The King of Iron Fist tournament is now ready for your phone or tablet, but not in the usual way. Tekken Card Tournament will have two phases. There’s a free-to-play online game for phones, tablets and browsers, and physical booster packs. Namco Bandai says to expect the online component in the next few weeks, with the physical boosters arriving later in 2013.
The physical cards can work as a standalone game, or added to your virtual card deck by scanning a code. Doing so may unlock more abilities for fighters you currently own, or entire new characters to get punchy with. Tekken Card Tournament will feature a single-player tournament as well as one-on-one fighting.
A free-to-play model makes sense, because we’ll all try something free at least once. The physical component will have a tougher challenge on hand. Collectible card gaming is a really competitive industry, and even licensed properties such as Tekken have a hard time gaining traction. World of Warcraft’s trading card game has been a huge success for Cryptozoic Entertainment. It includes loot cards that unlock in-game items for the PC game. Numerous other attempts to leverage a video game’s popularity into either card or miniature gaming have crashed hard.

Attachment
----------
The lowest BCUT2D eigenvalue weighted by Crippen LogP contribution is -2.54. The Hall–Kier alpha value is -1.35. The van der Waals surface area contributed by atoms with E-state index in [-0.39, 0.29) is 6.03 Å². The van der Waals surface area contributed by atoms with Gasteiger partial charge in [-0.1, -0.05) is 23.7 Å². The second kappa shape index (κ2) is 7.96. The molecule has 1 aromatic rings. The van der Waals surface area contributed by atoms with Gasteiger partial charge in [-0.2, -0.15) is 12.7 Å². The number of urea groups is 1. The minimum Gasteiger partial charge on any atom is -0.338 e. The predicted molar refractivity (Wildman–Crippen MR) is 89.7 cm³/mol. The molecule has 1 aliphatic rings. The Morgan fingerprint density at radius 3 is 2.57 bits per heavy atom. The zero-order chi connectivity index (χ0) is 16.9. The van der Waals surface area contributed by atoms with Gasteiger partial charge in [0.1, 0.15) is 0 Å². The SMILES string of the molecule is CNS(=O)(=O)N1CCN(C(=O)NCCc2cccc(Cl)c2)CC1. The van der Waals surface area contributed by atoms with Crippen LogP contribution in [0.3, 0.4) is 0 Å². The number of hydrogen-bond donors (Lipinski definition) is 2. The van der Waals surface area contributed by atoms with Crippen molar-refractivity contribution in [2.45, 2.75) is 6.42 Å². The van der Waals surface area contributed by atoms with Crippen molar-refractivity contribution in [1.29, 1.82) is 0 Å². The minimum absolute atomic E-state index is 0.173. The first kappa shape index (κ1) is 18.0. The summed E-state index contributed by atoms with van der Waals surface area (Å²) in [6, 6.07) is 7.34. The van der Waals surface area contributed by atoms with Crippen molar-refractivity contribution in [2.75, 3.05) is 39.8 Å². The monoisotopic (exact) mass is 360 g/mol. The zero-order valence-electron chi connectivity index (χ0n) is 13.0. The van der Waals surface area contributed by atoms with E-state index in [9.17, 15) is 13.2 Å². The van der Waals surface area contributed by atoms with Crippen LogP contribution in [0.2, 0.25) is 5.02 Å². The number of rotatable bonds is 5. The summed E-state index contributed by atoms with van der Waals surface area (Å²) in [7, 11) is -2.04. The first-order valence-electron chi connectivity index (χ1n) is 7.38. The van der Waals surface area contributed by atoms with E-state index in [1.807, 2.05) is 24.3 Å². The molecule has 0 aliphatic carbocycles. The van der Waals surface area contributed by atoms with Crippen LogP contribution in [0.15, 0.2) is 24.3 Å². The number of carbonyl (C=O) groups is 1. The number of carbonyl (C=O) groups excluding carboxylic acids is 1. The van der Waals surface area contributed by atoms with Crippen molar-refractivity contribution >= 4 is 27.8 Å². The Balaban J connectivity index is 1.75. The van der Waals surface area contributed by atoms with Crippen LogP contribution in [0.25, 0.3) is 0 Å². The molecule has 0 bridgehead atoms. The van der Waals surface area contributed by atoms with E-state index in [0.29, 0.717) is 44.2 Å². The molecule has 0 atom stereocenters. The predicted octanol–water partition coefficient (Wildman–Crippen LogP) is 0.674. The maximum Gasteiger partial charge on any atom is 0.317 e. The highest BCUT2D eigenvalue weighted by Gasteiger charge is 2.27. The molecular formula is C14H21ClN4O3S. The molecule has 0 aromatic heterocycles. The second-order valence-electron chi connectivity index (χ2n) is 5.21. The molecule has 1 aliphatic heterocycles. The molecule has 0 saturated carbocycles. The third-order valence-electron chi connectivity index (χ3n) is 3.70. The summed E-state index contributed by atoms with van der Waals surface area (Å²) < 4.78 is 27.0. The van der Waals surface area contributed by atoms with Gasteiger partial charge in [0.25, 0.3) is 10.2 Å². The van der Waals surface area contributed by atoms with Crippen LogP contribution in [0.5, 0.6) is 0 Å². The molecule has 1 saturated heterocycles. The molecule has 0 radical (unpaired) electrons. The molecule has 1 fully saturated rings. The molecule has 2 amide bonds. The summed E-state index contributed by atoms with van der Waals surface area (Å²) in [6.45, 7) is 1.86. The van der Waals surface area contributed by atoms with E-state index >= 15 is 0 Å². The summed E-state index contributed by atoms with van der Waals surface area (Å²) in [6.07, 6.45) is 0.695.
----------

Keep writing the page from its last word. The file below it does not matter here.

It’s been easier for established card games such as Magic: The Gathering to take their physical presence and cross over into digital gaming. Duels of the Planeswalkers, a less complex version of Magic, has been a smash hit on consoles and PCs. Like WoW and Tekken Card Tournament, it uses cross promotion with Magic’s physical component. Players who buy Duels can take proof of purchase to a nearby card store and redeem it for a physical copy of a card.
Whether you’re talking card games or video games, the first hurdle is making it fun. If Tekken Card Tournament is so addictive we have to play “just one more match,” then it has a shot. If after a few hands, I’d rather be playing the video game, then it’s going the way of HaloClix.
Site [Namco Bandai]